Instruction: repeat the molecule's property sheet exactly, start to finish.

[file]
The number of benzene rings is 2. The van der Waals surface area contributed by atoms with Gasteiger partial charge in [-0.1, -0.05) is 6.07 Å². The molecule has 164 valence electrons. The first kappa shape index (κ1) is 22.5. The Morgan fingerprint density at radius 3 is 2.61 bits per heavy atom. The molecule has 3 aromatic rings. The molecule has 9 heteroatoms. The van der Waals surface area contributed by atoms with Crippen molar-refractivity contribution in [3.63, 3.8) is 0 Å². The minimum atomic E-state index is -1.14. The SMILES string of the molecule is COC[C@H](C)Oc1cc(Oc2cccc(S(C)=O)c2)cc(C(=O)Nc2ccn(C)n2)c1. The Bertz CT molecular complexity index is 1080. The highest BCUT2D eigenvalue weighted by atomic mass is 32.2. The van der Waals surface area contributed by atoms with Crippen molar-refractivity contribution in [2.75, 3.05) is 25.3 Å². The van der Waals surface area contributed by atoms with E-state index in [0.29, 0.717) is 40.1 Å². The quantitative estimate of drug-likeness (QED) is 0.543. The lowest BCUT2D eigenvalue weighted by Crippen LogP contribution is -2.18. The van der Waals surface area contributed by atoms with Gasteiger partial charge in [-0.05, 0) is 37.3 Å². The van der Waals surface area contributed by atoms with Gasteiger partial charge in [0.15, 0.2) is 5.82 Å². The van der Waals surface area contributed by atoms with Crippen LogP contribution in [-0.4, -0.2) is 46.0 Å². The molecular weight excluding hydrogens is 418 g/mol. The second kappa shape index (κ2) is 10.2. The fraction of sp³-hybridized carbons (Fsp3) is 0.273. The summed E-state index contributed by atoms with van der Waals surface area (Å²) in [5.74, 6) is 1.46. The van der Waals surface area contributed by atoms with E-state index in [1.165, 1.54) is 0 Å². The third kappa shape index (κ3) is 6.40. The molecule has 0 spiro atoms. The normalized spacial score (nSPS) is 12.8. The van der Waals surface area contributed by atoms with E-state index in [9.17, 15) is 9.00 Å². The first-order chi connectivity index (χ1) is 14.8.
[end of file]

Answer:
The number of benzene rings is 2. The van der Waals surface area contributed by atoms with Gasteiger partial charge in [-0.1, -0.05) is 6.07 Å². The molecule has 164 valence electrons. The first kappa shape index (κ1) is 22.5. The Morgan fingerprint density at radius 3 is 2.61 bits per heavy atom. The molecule has 3 aromatic rings. The molecule has 9 heteroatoms. The van der Waals surface area contributed by atoms with Crippen molar-refractivity contribution in [3.63, 3.8) is 0 Å². The minimum atomic E-state index is -1.14. The SMILES string of the molecule is COC[C@H](C)Oc1cc(Oc2cccc(S(C)=O)c2)cc(C(=O)Nc2ccn(C)n2)c1. The Bertz CT molecular complexity index is 1080. The highest BCUT2D eigenvalue weighted by atomic mass is 32.2. The van der Waals surface area contributed by atoms with Crippen molar-refractivity contribution in [2.75, 3.05) is 25.3 Å². The van der Waals surface area contributed by atoms with E-state index in [0.29, 0.717) is 40.1 Å². The quantitative estimate of drug-likeness (QED) is 0.543. The lowest BCUT2D eigenvalue weighted by Crippen LogP contribution is -2.18. The van der Waals surface area contributed by atoms with Gasteiger partial charge in [-0.05, 0) is 37.3 Å². The van der Waals surface area contributed by atoms with Gasteiger partial charge in [0.15, 0.2) is 5.82 Å². The van der Waals surface area contributed by atoms with Crippen LogP contribution in [-0.4, -0.2) is 46.0 Å². The molecular weight excluding hydrogens is 418 g/mol. The second kappa shape index (κ2) is 10.2. The fraction of sp³-hybridized carbons (Fsp3) is 0.273. The summed E-state index contributed by atoms with van der Waals surface area (Å²) in [5.74, 6) is 1.46. The van der Waals surface area contributed by atoms with E-state index in [1.165, 1.54) is 0 Å². The third kappa shape index (κ3) is 6.40. The molecule has 0 spiro atoms. The normalized spacial score (nSPS) is 12.8. The van der Waals surface area contributed by atoms with E-state index in [9.17, 15) is 9.00 Å². The first-order chi connectivity index (χ1) is 14.8.